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You can be in fifth or sixth and still only be driving at 30 mph. See the point to this is the higher gear lowers rpms, which save gas. As long as you are not going 10 mph and try to get into fifth, you are actually doing better in the long run. My car has six gears, I only hit six when on the highway and generally drive in fifth as much as possible.

As for skipping gears, I have never been convinced either way. Some people say it saves gas, while others think you just burn it. Generally skipping gears causes the ride to be a little more rough, so I generally refrain from doing that.

If you keep the car at a steady low rpm and try to get going, you are likely to stall it. You need the rpms high when you let out the clutch because when the car gets moving, the rpms are going to drop like a rock. As I said, no car is the same, but 1,500 to 2,500 rpm in my car works well (it idles at about 900, redlines at 7,500 and the tach reads to about 8,500). For a car that redlines at 5,000 to 6,000 rpm I would not recommend setting a value of 2,500 rpm to get the car moving (though you could do it if you let the clutch out very slowly, otherwise you will take off like a rocket!). That's why you just need to be able to feel it, which will come over time. You can feel the car beginning to stall out from the vibrations through the clutch long before you actually stall. You can feel the engine reving up and wanting to shift so you don't have to look at the tachometer/speedometer all the time. I never look at the speedometer: the gear I am in and how the car feels tells me about how fast I am driving.

When driving a stick you don't have to be a computer. There is a massive amount of wiggle room. And you will figure out what each car likes best with time in the vehicle and experience.

Don't worry about the corners either. If it is too much for you to deal with at first, go into the turn and take the car out of gear, continue through the turn and put the car back into gear once you have pulled through and are going straight again. That way you only have to deal with one thing at a time. Over time, you will start to take turns as fwgx suggested.

As for your last question I'm not too sure. I do know that if you drive down a steep hill with the car in gear, the rpms go higher ... if you take it out of gear, your rpms drop to what your car idles at. Thus, coasting saves gas.
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Old 27th February 2009, 06:17   #17
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[QUOTE]Originally posted by kingo'mountain

you didnt understand this either, i think..... let me explain this too, you started driving as normal, shifted to 2, youre in a city area (where you have to turn alot, plus stopping at traffic lights), do you keep driving on 2 (without flooring the gas ofcourse), or do you upshift when the revs get too high?

Yes when it get's uncomfertabley high, you gear up, but keeping low gears to slow down before turns is a good idea. Espesially in city areas where people might just jump out in the streets, letting go of the gas-pedal in a low gear will make the car strain more than if you had a higher gear.

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Old 27th February 2009, 06:26   #18
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kingo dude, you need to just get out and drive without an instructor confusing and frightening you every step of the way. You're overthinking things.

Quote:
Originally posted by ujay
And thank goodness you have synchromesh nowadays and never need to learn the arcane art of 'double de-clutching'
Come on, double de-clutching is fun.

... but I'm glad I don't have to do it every day.

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Old 27th February 2009, 07:00   #19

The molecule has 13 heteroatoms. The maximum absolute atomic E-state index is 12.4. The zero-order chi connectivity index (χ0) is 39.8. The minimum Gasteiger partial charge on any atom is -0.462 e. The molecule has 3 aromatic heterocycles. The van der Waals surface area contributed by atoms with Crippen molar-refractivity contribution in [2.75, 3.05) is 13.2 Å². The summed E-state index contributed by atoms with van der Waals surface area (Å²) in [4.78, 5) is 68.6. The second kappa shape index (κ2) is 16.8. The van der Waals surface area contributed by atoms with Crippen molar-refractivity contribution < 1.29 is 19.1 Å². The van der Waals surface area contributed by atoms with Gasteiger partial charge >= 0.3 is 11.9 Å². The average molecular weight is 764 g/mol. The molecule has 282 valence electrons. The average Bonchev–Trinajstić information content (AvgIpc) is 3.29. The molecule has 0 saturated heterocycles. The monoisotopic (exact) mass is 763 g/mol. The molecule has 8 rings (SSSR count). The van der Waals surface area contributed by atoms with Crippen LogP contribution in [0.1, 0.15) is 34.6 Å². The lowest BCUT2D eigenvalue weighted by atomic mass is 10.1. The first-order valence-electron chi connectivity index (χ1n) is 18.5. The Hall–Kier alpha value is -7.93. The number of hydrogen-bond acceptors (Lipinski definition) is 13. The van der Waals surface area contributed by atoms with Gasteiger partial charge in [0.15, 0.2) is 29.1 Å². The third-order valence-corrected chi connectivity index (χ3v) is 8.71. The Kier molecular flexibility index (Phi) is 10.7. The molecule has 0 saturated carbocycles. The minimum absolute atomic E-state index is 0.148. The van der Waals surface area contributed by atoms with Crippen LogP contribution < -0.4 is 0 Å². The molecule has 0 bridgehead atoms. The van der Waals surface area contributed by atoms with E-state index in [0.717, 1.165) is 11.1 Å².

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well, although i'm of legal age to drive, without a license here can cost me in money and jail time, i'm gay-phobic enough tyvm

[edit] plus, the instructor is very nice, because he's a nice person in general, so thats not my problem, i cant really whine about him, i'm too ... umm... just afraid
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Old 27th February 2009, 07:29   #20
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Quote:
Originally posted by fc*uk
As for your last question I'm not too sure. I do know that if you drive down a steep hill with the car in gear, the rpms go higher ... if you take it out of gear, your rpms drop to what your car idles at. Thus, coasting saves gas.
The rpms go higher in that case because the wheels are effectively turning the engine for you as it speeds up under gravity going down the hill. If you put your foot on the clutch and leave it there your rpms should go to zero, not idle level, because the rev counter is now disconnected from the engine.

Driving in second gear only in the city is not a good idea. You want to not over-rev the engine which if you're doing 30 in second gear you will be doing. Second gear is good for a few things:
1) Taking tight corners
2) Accellerating fast
3) Going slowly
But you should shift when the engine is under strain which you will be able to know by listening and feeling the car with time.

It will come with time and practice and is difficult to start. But it can't be that hard as everyone the other side of the pond does it, even some complete retards, so you'll be fine.

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Old 27th February 2009, 09:24   #21
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Quote:
Originally posted by fwgx
The rpms go higher in that case because the wheels are effectively turning the engine for you as it speeds up under gravity going down the hill. If you put your foot on the clutch and leave it there your rpms should go to zero, not idle level, because the rev counter is now disconnected from the engine.
I haven't seen any cars where the rpm gauge "disconnects" at any point, as you say, and at that time doesn't display the true rev count.

In all the cars I've seen, the rpm gauge drops to idle level (e.g. 500 prm) when the clutch is fully depressed, since that is what you're dong - idling. If my rpm gauge dropped to zero, I'd worry that there'd been some sort of critical failure.

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Old 27th February 2009, 09:57   #22